Ronald Moran, Legacy of a Coach

Ronald Moran
LEGACY OF A COACH

In my high school, the football coach taught
gym,
and my senior year he made us stand, side
by side,
the toes of our Keds on the out-of bounds
line,
most wearing mismatched shorts and t-shirts,
all misfits

he called us, because we did not play football
and
thus had to take gym in the fall/winter term.
He stood
at the vertex of his isosceles triangle, maybe
some
thirty feet in front of us, caressing a softball
like a lover,

while explaining his version of dodge ball:
throwing it
hard as he could, at randomly chosen targets.
Once hit,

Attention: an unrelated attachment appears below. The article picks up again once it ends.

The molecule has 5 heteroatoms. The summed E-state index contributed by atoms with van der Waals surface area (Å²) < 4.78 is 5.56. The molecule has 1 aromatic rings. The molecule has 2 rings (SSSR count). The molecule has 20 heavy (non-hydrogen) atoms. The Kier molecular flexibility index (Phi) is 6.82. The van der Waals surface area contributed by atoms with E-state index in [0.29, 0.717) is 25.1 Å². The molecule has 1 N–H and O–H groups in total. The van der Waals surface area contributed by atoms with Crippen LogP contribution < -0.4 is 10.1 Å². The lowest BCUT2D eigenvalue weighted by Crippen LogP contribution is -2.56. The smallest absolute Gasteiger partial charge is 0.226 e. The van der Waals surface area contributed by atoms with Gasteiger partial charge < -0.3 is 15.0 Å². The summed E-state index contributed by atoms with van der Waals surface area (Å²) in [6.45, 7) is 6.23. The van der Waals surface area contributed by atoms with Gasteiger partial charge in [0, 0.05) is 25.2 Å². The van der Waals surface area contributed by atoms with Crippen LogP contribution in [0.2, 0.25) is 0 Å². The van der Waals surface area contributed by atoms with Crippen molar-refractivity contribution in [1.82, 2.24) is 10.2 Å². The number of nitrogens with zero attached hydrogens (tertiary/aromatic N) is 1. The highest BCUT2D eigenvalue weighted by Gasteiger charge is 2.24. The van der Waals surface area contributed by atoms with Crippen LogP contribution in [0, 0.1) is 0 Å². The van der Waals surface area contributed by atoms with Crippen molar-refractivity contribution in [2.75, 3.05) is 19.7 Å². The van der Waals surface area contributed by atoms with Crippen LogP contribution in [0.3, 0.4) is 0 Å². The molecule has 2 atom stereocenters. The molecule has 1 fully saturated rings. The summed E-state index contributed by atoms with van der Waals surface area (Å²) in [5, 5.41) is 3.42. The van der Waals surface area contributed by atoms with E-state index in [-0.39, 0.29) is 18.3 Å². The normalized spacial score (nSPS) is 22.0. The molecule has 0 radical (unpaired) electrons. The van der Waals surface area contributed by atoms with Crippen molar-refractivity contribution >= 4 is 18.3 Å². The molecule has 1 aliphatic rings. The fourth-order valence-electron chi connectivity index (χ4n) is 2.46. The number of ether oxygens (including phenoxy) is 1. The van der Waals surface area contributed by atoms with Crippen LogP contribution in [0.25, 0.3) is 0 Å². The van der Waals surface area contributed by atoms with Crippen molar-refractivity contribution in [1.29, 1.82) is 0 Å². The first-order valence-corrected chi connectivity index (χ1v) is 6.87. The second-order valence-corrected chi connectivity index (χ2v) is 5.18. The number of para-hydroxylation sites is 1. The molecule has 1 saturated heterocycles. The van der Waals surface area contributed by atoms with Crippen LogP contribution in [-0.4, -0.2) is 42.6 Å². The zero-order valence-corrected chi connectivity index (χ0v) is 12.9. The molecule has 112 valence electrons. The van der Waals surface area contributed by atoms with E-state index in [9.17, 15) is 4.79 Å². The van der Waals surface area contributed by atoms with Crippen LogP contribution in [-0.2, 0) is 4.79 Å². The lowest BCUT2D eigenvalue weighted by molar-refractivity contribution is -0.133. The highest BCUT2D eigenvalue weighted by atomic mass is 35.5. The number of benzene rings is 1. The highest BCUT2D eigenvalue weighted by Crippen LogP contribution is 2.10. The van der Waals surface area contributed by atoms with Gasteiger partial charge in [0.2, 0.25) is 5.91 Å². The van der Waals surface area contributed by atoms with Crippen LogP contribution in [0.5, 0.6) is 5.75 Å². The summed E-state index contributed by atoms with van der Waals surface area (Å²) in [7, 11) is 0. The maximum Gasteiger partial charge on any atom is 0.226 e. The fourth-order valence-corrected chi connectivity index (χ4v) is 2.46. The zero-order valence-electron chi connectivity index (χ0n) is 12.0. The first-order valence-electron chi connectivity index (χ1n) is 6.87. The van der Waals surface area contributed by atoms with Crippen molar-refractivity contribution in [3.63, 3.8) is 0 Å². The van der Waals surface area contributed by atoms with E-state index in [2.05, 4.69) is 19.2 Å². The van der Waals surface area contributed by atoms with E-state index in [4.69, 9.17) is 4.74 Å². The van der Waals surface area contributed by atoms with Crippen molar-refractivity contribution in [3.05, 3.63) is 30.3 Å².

if not already floored, we had to sit, nursing
wounds
in silence, while the last of us standing, neither
bruised

nor bloodied, to be rewarded by exempting
gym
for the rest of the school year, with the grade
of A.
As the coach wound up, as if he were pitching
hardball,
we sat down, later calling it passive resistance,
much later.

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One thought on “Ronald Moran, Legacy of a Coach

  1. Nothing like learning the lesson the way my father would have—“too soon old and too late smart” having been one of his favorite expressions. The poem is simply grand: I especially love the wry not of the closing

    Phebe Davidson

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